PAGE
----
Saturday, November 13, 2010

What to give a guy who's hard to shop for!

We've all been there.  I have a good friend who turned fifty this year.  I wasn't able to find a gift that I new he'd love - but wanted to do something special for this milestone birthday.  So - I got crafty. 

Here's what it came out like:

Kids, friends and extended family all helped me with this project.  We collected 51 pennies from his birth year, 1960, through 2010.  Can I just say that trying to read the year on all the pennies we looked at proved incredibly challenging for me?  I was finally saved by a coin collector's magnifier.  Should have used that from the beginning!

After finding all the needed pennies, I shopped for a shadow box frame with a nice background.  I loved the size and coloring, which serendipitously coordinated really well with the many hues of copper in our collection.

I wanted to add a meaningful sentiment about age, without getting maudlin or making a joke out of it.  I found the perfect quote on the internet. 

A man's age is something impressive,
it sums up his life:  maturity reached
 slowly and against many obstacles,
 illnesses cured, griefs and despairs
overcome, and unconscious risks
taken; maturity formed through
so many desires, hopes, regrets,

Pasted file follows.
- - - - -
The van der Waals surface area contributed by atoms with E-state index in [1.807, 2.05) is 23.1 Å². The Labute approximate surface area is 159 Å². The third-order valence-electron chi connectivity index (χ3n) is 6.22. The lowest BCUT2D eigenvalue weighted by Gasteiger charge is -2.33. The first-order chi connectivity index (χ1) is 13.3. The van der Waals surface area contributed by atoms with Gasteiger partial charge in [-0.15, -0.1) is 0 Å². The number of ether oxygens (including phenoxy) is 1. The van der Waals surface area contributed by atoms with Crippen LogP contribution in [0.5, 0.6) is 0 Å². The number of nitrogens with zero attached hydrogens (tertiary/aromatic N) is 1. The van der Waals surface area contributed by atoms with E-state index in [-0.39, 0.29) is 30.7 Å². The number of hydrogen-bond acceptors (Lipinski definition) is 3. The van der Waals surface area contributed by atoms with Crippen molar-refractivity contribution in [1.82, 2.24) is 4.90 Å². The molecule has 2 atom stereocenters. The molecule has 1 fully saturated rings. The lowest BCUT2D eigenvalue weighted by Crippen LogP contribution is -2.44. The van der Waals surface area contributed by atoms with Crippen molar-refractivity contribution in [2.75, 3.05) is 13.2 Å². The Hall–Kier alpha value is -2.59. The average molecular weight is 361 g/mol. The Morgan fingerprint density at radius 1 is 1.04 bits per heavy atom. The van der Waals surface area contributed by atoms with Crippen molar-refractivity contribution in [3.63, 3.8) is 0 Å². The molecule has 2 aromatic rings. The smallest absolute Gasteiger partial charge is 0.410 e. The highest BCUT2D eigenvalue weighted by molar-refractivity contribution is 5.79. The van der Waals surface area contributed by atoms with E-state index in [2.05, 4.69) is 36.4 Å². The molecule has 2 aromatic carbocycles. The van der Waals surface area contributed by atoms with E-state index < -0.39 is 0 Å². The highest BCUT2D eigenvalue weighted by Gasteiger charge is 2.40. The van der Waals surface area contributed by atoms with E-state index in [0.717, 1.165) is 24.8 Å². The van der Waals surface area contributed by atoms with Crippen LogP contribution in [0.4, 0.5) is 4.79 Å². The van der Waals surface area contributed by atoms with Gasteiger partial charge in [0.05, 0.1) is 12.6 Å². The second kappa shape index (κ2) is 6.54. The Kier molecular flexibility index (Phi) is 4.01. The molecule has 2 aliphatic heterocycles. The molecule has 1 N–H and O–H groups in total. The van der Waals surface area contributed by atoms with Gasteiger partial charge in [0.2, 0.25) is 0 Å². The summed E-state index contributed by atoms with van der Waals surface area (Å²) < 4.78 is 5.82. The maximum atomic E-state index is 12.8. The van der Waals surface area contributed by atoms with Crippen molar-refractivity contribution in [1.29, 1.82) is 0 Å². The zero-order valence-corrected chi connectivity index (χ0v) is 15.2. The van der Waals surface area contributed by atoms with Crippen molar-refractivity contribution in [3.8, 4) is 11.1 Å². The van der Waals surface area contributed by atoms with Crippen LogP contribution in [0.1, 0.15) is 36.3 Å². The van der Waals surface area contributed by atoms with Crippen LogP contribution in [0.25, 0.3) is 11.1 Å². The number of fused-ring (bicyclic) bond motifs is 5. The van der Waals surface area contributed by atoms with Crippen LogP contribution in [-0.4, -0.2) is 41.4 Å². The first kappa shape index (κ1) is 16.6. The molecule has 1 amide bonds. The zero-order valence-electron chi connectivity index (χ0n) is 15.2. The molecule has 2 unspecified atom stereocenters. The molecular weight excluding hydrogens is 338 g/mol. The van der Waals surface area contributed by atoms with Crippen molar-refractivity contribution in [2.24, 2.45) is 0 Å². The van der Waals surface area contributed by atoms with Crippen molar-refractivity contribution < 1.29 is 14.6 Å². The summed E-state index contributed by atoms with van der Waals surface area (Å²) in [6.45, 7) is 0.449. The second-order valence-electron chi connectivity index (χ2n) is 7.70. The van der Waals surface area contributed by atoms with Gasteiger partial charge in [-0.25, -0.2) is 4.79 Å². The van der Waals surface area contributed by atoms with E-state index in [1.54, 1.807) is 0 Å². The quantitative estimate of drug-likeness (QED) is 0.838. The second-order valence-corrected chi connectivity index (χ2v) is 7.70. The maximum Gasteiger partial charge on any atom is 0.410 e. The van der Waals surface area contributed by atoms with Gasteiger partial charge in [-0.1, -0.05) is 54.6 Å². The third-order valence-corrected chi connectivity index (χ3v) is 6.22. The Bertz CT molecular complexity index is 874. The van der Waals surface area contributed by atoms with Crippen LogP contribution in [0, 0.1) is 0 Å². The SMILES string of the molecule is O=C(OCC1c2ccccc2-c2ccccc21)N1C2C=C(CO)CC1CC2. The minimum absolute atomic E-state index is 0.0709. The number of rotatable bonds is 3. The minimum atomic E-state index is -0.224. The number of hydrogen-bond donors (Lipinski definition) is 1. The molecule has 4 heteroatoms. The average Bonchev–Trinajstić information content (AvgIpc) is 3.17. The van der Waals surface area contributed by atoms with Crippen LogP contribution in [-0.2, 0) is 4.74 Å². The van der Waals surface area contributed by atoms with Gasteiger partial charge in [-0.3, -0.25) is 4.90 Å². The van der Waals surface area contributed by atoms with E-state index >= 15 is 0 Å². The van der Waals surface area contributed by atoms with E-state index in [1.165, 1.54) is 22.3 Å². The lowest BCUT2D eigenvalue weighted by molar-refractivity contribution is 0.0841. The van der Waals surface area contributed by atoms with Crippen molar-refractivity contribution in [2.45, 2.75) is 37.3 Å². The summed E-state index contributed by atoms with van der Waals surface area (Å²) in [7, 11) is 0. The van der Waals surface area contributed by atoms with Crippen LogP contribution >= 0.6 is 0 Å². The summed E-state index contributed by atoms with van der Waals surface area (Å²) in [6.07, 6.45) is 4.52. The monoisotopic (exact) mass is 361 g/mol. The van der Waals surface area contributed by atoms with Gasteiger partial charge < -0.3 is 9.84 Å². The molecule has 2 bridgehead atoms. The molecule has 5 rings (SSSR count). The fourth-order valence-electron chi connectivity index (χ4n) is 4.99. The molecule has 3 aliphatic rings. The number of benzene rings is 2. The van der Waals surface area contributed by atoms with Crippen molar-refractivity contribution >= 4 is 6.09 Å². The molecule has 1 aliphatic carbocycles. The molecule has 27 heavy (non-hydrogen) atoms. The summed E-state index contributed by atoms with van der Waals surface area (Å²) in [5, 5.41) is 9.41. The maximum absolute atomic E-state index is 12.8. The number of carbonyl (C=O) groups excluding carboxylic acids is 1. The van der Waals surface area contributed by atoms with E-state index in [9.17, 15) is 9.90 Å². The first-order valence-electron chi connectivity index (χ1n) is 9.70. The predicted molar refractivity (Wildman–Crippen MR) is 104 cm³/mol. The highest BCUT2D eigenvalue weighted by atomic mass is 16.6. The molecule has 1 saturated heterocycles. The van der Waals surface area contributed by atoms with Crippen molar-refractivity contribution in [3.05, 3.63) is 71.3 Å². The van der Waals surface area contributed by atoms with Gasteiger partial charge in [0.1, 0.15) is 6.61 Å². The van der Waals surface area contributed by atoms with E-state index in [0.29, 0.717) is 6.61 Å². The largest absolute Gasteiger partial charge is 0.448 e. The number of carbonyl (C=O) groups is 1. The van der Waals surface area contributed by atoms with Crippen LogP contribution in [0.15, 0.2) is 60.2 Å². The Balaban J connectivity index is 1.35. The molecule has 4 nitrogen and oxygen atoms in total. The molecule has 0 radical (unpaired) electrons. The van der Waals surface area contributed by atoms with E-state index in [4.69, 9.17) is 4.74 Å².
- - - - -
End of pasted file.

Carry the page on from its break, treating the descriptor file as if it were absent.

forgotten things, loves.
A man's age represents a fine cargo
 of experiences and memories.

~Antoine de Saint-Exupéry, Wartime Writings

I printed this on good ivory bond, centered it on the background and trimmed it in thin brown grosgrain ribbon.  I glued these down with hot glue, careful to use a small amount on select areas.

Now, how to arrange and attach the pennies?  I played with the arrangement until I was happy with the overall effect.  The 1960 penny was centered above the quote, on the ivory bond.  1961 through 2010 pennies were arranged in a linear fashion, chronologically across in rows until they ended in the lower right hand corner.

Before gluing, I used a clear ruler to place them in a grid so that they'd be spaced in a pleasing design.  I continued to use the ruler as I glued, preventing me from going off on a slant like I do when I write freehand!

What I loved about this project was that it came together through the efforts of a caring group, involving kids, grandparents and everyone in between.  We had fun looking for the pennies, and used many that really show their age.  Each penny represents a years worth of experiences.  Some of these years passed with little wear, and seem as good as new.  But some of them are pretty beat up, like we can be after a tough year.

So - if you viewed your life in pennies, what would it look like?